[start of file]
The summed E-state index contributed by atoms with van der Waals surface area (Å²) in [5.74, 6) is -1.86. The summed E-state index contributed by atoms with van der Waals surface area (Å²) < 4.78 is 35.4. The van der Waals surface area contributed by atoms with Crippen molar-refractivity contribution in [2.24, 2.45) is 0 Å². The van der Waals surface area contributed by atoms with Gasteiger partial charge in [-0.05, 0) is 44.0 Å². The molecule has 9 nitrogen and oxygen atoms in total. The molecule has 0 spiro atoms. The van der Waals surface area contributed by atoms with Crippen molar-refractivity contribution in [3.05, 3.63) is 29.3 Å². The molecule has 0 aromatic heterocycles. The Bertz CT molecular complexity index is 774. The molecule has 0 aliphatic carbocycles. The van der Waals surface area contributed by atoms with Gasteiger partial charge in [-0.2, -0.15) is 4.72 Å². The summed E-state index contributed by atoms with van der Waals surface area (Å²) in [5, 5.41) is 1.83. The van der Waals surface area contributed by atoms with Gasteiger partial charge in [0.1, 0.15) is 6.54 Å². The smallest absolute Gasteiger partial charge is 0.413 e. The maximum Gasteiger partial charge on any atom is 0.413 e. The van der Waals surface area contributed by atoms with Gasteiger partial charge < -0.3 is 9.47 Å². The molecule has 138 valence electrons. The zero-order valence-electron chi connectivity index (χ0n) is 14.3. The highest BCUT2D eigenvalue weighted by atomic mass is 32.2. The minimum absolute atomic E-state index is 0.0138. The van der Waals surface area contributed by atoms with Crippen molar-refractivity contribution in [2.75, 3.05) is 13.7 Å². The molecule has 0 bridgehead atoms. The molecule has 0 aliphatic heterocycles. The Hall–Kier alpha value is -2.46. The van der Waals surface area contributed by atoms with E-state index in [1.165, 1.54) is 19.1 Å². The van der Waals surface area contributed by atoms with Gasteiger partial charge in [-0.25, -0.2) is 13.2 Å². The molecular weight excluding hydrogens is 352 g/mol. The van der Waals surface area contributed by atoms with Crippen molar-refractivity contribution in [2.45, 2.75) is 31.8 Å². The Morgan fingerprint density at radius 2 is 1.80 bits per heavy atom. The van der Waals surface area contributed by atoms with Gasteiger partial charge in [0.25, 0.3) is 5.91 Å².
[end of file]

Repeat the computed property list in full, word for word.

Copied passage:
The summed E-state index contributed by atoms with van der Waals surface area (Å²) in [5.74, 6) is -1.86. The summed E-state index contributed by atoms with van der Waals surface area (Å²) < 4.78 is 35.4. The van der Waals surface area contributed by atoms with Crippen molar-refractivity contribution in [2.24, 2.45) is 0 Å². The van der Waals surface area contributed by atoms with Gasteiger partial charge in [-0.05, 0) is 44.0 Å². The molecule has 9 nitrogen and oxygen atoms in total. The molecule has 0 spiro atoms. The van der Waals surface area contributed by atoms with Crippen molar-refractivity contribution in [3.05, 3.63) is 29.3 Å². The molecule has 0 aromatic heterocycles. The Bertz CT molecular complexity index is 774. The molecule has 0 aliphatic carbocycles. The van der Waals surface area contributed by atoms with Gasteiger partial charge in [-0.2, -0.15) is 4.72 Å². The summed E-state index contributed by atoms with van der Waals surface area (Å²) in [5, 5.41) is 1.83. The van der Waals surface area contributed by atoms with Gasteiger partial charge in [0.1, 0.15) is 6.54 Å². The smallest absolute Gasteiger partial charge is 0.413 e. The maximum Gasteiger partial charge on any atom is 0.413 e. The van der Waals surface area contributed by atoms with Gasteiger partial charge < -0.3 is 9.47 Å². The molecule has 138 valence electrons. The zero-order valence-electron chi connectivity index (χ0n) is 14.3. The highest BCUT2D eigenvalue weighted by atomic mass is 32.2. The minimum absolute atomic E-state index is 0.0138. The van der Waals surface area contributed by atoms with Crippen molar-refractivity contribution in [2.75, 3.05) is 13.7 Å². The molecule has 0 bridgehead atoms. The molecule has 0 aliphatic heterocycles. The Hall–Kier alpha value is -2.46. The van der Waals surface area contributed by atoms with E-state index in [1.165, 1.54) is 19.1 Å². The van der Waals surface area contributed by atoms with Gasteiger partial charge in [-0.25, -0.2) is 13.2 Å². The molecular weight excluding hydrogens is 352 g/mol. The van der Waals surface area contributed by atoms with Crippen molar-refractivity contribution in [2.45, 2.75) is 31.8 Å². The Morgan fingerprint density at radius 2 is 1.80 bits per heavy atom. The van der Waals surface area contributed by atoms with Gasteiger partial charge in [0.25, 0.3) is 5.91 Å².